“There are still days I wake up feeling like a fraud, not sure I should be where I am.” - Sheryl Sandberg
Over the last weeks, I have been pondering on my struggle to accept that my success is earned and that I deserve to be where I am today. I had heard of the "imposter syndrome," but I didn't think that was what I was experiencing. I started digging deeper into this exciting topic and learned great insights that I would like to share. Especially as we prepare for the greatness that lies ahead of us, it is essential to be equipped to overcome imposter syndrome.
This blog post is written from the perspective of someone who suffers from Imposter syndrome wanting to help others like me. We will explore the definition, signs as well as tips to overcome imposter syndrome. For some useful resources to equip yourself, refer to the "Great Resources" section. We can only take our place in this world and enjoy where we are when we accept that we deserve the good things.
What does Imposter syndrome mean?
How to tell if you have imposter syndrome?
How to overcome Imposter syndrome
Tip 1: Own your accomplishments
You did it! We need to get into the habit of celebrating our accomplishments. Growing up in Nigeria, people were often labeled as proud or pompous if they spoke about their achievements. This is something I have been working very hard at unlearning. Feeling a sense of accomplishments is needed for healthy self-esteem. Focus on what you have accomplished and not what you expect to have achieved. I have come to value my accomplishment log as it helps remind me of all that I have accomplished when I start doubting myself.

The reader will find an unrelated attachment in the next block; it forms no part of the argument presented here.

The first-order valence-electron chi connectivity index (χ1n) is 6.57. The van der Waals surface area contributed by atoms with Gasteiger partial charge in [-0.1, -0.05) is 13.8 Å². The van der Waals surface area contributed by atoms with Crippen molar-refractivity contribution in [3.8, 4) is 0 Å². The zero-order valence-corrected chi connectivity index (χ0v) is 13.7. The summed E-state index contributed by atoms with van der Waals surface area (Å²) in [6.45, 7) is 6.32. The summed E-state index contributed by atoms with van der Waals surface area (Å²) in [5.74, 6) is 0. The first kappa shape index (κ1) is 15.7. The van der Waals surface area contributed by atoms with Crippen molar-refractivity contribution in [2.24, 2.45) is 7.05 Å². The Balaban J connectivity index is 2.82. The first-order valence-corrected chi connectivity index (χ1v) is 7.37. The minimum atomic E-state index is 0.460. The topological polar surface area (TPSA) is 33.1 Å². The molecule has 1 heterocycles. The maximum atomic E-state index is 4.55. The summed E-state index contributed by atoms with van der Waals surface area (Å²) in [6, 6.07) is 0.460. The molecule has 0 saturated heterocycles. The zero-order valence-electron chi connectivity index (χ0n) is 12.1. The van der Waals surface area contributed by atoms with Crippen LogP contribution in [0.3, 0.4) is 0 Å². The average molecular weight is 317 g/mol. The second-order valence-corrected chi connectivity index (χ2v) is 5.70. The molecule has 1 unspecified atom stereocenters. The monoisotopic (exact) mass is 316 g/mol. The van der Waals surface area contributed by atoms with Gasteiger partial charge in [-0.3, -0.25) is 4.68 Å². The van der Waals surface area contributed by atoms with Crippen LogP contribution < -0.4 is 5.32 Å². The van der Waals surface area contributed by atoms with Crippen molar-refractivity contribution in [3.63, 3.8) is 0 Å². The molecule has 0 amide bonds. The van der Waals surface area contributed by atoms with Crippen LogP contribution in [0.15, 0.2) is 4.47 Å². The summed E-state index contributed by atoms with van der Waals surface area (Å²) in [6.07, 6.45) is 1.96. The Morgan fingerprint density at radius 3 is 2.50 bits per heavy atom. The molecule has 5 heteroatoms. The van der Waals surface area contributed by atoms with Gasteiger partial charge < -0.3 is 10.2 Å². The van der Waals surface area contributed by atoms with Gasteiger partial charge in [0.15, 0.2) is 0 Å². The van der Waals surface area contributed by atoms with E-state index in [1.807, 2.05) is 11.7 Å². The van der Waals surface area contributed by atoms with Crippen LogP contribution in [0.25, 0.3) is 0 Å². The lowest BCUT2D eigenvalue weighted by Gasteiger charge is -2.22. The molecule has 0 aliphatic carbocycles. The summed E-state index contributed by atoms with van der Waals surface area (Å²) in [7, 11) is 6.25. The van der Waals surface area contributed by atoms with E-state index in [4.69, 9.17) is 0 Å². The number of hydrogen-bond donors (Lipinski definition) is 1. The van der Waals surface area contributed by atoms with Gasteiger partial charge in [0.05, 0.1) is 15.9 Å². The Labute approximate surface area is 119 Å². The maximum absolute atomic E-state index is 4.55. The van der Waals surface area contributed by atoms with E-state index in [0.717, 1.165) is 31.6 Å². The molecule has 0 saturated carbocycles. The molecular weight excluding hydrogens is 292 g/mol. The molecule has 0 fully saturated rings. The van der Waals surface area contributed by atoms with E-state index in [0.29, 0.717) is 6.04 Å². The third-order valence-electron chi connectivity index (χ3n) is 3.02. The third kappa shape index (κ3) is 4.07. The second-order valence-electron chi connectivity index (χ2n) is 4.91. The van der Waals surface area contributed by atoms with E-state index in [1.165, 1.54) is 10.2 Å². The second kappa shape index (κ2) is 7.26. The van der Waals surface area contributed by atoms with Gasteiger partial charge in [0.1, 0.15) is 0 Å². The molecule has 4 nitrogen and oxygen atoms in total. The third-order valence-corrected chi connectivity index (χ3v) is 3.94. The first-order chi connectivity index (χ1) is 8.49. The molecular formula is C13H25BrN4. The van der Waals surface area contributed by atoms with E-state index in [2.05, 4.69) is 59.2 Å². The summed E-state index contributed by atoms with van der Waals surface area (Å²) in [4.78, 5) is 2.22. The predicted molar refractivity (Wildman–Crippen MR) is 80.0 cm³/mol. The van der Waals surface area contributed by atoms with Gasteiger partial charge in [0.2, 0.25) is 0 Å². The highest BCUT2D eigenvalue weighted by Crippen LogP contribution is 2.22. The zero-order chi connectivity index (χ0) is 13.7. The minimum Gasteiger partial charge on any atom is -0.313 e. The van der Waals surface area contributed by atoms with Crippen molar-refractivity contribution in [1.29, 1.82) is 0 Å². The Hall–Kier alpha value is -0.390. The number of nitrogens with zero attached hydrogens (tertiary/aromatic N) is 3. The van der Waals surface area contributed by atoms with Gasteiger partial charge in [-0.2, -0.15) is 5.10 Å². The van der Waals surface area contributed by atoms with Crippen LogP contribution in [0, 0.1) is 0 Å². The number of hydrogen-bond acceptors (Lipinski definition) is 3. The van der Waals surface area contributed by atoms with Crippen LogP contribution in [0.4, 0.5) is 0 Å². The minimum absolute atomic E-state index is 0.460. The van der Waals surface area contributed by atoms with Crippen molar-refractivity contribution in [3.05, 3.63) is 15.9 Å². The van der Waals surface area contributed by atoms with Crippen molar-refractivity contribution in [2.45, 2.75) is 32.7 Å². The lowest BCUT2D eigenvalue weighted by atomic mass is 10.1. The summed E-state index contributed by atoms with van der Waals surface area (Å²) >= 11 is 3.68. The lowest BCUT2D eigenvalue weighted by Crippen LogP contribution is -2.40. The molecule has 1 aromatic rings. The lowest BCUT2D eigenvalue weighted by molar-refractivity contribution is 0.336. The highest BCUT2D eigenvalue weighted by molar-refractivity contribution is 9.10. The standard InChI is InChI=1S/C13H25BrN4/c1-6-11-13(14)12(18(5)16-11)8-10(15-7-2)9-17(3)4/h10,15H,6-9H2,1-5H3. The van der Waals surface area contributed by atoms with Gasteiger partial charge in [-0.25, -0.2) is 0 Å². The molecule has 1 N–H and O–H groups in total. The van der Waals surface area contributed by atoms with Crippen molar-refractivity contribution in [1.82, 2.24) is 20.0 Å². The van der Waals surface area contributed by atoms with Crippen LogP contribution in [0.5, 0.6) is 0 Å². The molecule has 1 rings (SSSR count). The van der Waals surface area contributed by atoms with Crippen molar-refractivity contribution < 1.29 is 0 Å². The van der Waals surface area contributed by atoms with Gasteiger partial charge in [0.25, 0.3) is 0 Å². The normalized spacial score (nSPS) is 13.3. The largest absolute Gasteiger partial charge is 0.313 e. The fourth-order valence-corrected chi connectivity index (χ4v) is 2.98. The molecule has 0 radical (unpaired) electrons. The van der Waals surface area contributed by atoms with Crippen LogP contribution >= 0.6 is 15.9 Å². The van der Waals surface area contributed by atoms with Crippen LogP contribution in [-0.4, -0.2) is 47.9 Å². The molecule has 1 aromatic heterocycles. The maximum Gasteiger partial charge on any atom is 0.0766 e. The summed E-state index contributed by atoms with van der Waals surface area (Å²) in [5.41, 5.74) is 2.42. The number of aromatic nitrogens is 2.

Tip 2: Stop comparing yourself to others
When we start doubting ourselves and our accomplishments, the first place we go is to start comparing ourselves to others. We tend to view other's success as more significant, or think they are more deserving than we are. Your accomplishments are significant and deserve to be acknowledged. Stop trying to lessen the impact of the work you put in.
Tip 3: Find mentors and a support group
It is important to get comfortable talking to people you trust about your feelings. Sharing your insecurities can be an essential step to overcoming your imposter syndrome. There are many women out there like you doubting themselves. Imagine the strength we can find in confiding in trusted people and accepting their commitment to support us on our journey. Also, surrounding yourself with other people who are comfortable with celebrating their accomplishments will begin to rub off on you.
Tip 4: Accept positive feedback
Are you that person that can't take a compliment or positive feedback? Do you find yourself thinking people feel obliged to compliment you and don't mean it? Hearing people confirm your accomplishments and embodying it helps overcome imposter syndrome. It is often much easier for us to accept negative feedback than positive because we don't feel like we deserve the kind words people say to us. If you are tempted to shoot down a compliment, remember you earned it.
Tip 5: Think about set-backs differently
When we experience some setbacks, it might be easy to beat ourselves up and doubt our previous successes. Will you be where you are today if you didn't face some failures along the way? Seeing setbacks that you face as learning experiences and not the end of your story will help you bounce back and feel confident again.
Tip 6: Keep working on it
It takes continuous work and effort to overcome imposter syndrome. As you experience more success in life, you may have even more self-doubt. Remember the techniques that work for you and get to work. Keep aspiring for more and exploring new ways to celebrate your accomplishments.